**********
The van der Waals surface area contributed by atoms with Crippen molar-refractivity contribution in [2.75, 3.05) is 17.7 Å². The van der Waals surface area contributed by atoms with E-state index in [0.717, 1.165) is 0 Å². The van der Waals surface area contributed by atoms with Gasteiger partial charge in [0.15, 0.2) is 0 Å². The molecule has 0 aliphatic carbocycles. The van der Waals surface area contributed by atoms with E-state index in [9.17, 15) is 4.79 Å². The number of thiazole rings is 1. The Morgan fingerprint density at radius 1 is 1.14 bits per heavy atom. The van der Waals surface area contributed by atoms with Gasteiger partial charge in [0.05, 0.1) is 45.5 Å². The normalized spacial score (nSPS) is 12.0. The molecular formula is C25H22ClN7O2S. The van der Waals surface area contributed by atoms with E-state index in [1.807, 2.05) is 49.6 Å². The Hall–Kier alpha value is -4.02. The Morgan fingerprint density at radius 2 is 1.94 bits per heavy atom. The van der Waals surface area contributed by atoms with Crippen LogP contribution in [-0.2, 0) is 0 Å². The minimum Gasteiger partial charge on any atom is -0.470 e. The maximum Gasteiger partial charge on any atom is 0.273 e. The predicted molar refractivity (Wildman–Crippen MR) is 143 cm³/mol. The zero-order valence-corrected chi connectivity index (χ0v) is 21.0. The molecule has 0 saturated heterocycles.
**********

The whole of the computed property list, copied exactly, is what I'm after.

The van der Waals surface area contributed by atoms with Crippen molar-refractivity contribution in [2.75, 3.05) is 17.7 Å². The van der Waals surface area contributed by atoms with E-state index in [0.717, 1.165) is 0 Å². The van der Waals surface area contributed by atoms with Gasteiger partial charge in [0.15, 0.2) is 0 Å². The molecule has 0 aliphatic carbocycles. The van der Waals surface area contributed by atoms with E-state index in [9.17, 15) is 4.79 Å². The number of thiazole rings is 1. The Morgan fingerprint density at radius 1 is 1.14 bits per heavy atom. The van der Waals surface area contributed by atoms with Gasteiger partial charge in [0.05, 0.1) is 45.5 Å². The normalized spacial score (nSPS) is 12.0. The molecular formula is C25H22ClN7O2S. The van der Waals surface area contributed by atoms with E-state index in [1.807, 2.05) is 49.6 Å². The Hall–Kier alpha value is -4.02. The Morgan fingerprint density at radius 2 is 1.94 bits per heavy atom. The van der Waals surface area contributed by atoms with Crippen LogP contribution in [-0.2, 0) is 0 Å². The minimum Gasteiger partial charge on any atom is -0.470 e. The maximum Gasteiger partial charge on any atom is 0.273 e. The predicted molar refractivity (Wildman–Crippen MR) is 143 cm³/mol. The zero-order valence-corrected chi connectivity index (χ0v) is 21.0. The molecule has 0 saturated heterocycles.